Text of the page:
This relaxed time gave the students a chance to get work done without feeling like they were alone. It also let me connect with them individually while not having to “collect” another homework assignment online.
What Is Not Working as Well
1. Asking students to “pair and share.”
In an opening faculty meeting in August, we spent time in two-person breakout groups to catch up on the summer. For teachers who were generally familiar with each other already, this was a welcome chance to reconnect or get to know someone better.
At that meeting, however, a few teachers pointed out that, for students, it could feel uncomfortable to be one-on-one with someone they didn’t know that well or didn’t have a good relationship with.
I’ve kept this caveat in mind when assigning breakout groups in class, usually leaning toward three people or more. The one time I assigned a two-minute, two-person group to reflect on a current events article, it felt strange to me, because as a teacher I couldn’t sense the classroom dynamic.
2. Having a breakout group without a product at the end.
Even for a five-minute breakout group, I’ve found that students will work better together if they have to report back something to the class when they’re done. Of course, this is true in person, too! Online it could take the form of:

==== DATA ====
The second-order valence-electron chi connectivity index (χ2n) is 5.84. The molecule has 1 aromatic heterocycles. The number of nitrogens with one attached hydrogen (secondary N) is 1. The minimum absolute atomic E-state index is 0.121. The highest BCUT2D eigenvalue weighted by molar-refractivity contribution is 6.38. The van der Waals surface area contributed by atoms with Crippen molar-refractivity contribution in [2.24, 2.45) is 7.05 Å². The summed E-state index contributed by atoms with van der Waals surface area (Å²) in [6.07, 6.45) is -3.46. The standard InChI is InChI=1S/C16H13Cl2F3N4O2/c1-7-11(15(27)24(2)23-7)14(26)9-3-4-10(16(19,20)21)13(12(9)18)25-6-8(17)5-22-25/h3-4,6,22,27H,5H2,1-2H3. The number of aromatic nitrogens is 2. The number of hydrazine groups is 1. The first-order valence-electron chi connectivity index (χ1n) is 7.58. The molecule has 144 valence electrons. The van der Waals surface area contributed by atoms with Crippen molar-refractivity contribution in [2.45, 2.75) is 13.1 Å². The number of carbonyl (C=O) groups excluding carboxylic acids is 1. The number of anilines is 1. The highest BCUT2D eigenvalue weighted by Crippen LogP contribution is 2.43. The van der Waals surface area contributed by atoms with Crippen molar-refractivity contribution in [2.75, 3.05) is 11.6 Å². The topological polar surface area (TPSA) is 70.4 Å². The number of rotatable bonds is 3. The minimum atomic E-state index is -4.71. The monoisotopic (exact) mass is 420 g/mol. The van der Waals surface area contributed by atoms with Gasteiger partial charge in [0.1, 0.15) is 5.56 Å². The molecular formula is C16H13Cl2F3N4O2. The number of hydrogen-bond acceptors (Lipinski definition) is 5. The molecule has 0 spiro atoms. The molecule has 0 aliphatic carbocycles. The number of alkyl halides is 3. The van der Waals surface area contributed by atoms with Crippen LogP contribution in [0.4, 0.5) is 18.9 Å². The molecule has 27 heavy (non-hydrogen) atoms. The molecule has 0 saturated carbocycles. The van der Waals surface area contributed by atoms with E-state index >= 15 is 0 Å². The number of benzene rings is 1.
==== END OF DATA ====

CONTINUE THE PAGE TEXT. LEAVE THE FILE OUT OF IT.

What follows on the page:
✻ Asking students to be ready to share their idea or someone else’s idea. When we’re back together, I will cold call a few people to hear their thoughts.
✻ Suggesting that everyone post an idea in the chat that they liked from a partner. Again, I follow up by calling on a few people to explain in more depth.
It’s also possible to stop in with each breakout group and ask for an update on the discussion, but I’ve found that this usually takes too long. Such check-ins work better for long-term projects when students are together over multiple days and for longer periods of time, such as this resilient history podcast project from last spring.
3. Talking about anything controversial in breakout groups.
This is probably the most surprising realization I’ve had since starting the new school year. It might be unique to middle schoolers, but I’ve found that – without my being able to physically walk around and encourage some groups to process and think together – students can be reluctant to share their ideas online about historical or current controversies.
Recently, my partner eighth-grade English teacher and I discovered that we had both decided to wade into difficult conversations a little more slowly online than we might otherwise. This approach applies to full-class settings and certainly to breakouts.
Without the physical classroom, where I can read body language and feel people lean into or away from each other, it is harder to make our Zoom room a place where I feel that everyone is safe to express their opinions. It’s possible, but I think it’s going to take a lot longer than usual. I’ll keep you posted. And please share what you’re discovering!